Did Dr. Phil Hold His Staff Hostage?
If the number of times a man is sued is directly proportional to his popularity, then Dr. Phil is a huge fucking star.
Former segment director Leah Rothman is the next litigant in line, slapping Dr. Phil and CBS with a lawsuit alleging false imprisonment, whistleblower retaliation, wrongful termination and intentional infliction of emotional distress.
Rothman says she was summoned into work on her day off, according to the complaint, filed in Los Angeles County Superior Court on Wednesday. Once there, she claims she was herded into a room with 300 other employees and a handful of security officers. The doors were locked, Dr. Phil demanded everyone turn off their phones, and that’s when things got weird.
The former psychologist turned butterball TV huckster and Oprah Winfrey BFF began to scream at his employees, according to the complaint. Relying on a set of notecards to guide his tirade, Dr. Phil treated his crew much like he does his guests, “threatening” and “scaring” them (or so the lawsuit claims) in the hopes that one would confess to a leak within the show—one that had spoiled his exclusive interview turned intervention with Bobbi Kristina Brown’s boyfriend, Nick Gordon.
The leak of television’s most despicable hour was transmitted “over state lines,” (whatever that means) and so Dr. Phil allegedly warned the assembled employees that he had “called the Feds” to investigate. “If you fuck with me, I’ll fuck with you,” Dr. Phil allegedly yelled.
When Rothman reported the event to CBS’s Human Resources, she says in the complaint she felt nervous for her job, which she had held for over 10 years. She had never complained about other hostile behavior on the show, she said.
Human Resources allegedly dodged Rothman from then on and never reprimanded Dr. Phil, who, according to the complaint, “got joy out of the process and scaring his employees.” Rothman says the incident and subsequent inaction by CBS caused her to quit.
Read Rothman’s complaint below.
A spokesman from The Dr. Phil Show declined to comment on the lawsuit. Rothman didn’t reply to a request for comment, but presumably she knows this isn’t Dr. Phil’s first trip through the civil court system.
He was sued in 2005 for defamation, invasion of privacy and infliction of emotional distress by two brothers who were once suspects in the disappearance of Natalee Holloway, an Alabama teenager who went missing while on a school trip in Aruba. Deepak and Satish Kalpoe claimed the show altered its secretly recorded interview tape to make it look like they were complicit in her disappearance. The case was dismissed a decade later.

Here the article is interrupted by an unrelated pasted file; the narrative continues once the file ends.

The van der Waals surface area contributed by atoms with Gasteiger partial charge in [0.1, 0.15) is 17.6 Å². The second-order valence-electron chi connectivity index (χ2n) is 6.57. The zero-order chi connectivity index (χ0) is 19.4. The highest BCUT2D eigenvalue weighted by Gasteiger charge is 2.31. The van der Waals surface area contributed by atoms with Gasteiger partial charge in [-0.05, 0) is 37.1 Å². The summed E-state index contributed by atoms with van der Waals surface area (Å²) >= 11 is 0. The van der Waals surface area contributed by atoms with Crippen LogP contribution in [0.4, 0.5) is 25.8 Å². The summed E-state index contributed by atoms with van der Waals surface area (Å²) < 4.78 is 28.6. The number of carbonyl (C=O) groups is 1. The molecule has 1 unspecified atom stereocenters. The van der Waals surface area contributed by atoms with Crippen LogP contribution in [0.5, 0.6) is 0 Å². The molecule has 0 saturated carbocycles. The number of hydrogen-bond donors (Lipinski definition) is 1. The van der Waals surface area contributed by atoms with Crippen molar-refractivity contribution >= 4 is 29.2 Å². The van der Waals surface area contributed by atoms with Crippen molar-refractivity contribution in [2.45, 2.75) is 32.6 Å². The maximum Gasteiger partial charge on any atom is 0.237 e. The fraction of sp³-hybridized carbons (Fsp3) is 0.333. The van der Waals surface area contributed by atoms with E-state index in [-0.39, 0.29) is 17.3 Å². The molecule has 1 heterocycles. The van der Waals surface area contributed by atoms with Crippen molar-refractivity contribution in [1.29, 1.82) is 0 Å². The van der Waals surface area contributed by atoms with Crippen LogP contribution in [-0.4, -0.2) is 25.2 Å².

In 2011, CBS and the unexplainably wealthy daytime host settled a lawsuit with two women who subjected themselves to a 2007 stay in “The Dr. Phil House,”™ where participants are mixed up and filmed constantly in an effort to work out their social issues. The ladies balked at the good doctor’s method of sending a nudist to test out their reactions, with one saying she felt “violated and disgusted” in a sworn deposition. One claimed she was “brainwashed” by the show and accused Dr. Phil of touching her left breast during a “therapy” session.
After a questionable dive into the weight-loss market in 2003 (Shape Up!™ suggested 22 pills daily for just $120 a month), Dr. Phil was accused of making false claims with his line of supplements and diet snacks. He reached a $10.5 million settlement in the class action suit.
He’s been sued by parents of a troubled girl who claim that instead of helping her, Dr. Phil exploited her for the show’s benefit and sent her to what amounted to a private prison where she was assaulted by a teacher. “Dr. Phil has shown himself to be a showman more interested in ratings than a psychologist devoted to healing,” the lawsuit claimed. Their case was dismissed.
He’s been sued over a dog bite, and over who got credit for his interior decorating by a man who says the show made him look crazy, and by a memorabilia dealer who said it set him up to look like he framed O.J. Simpson for robbery. (All of these cases were either settled or dismissed.)
What have we learned from this? First, that for a man who got rich and famous purporting to help people, there are a whole lot of folks who claim Dr. Phil has caused them emotional distress. And second, that the Dr. Phil Show loves to settle. Here’s hoping Rothman’s case makes it to trial, where we can hear more about the “other hostile behavior” Dr. Phil allegedly metes out to his own.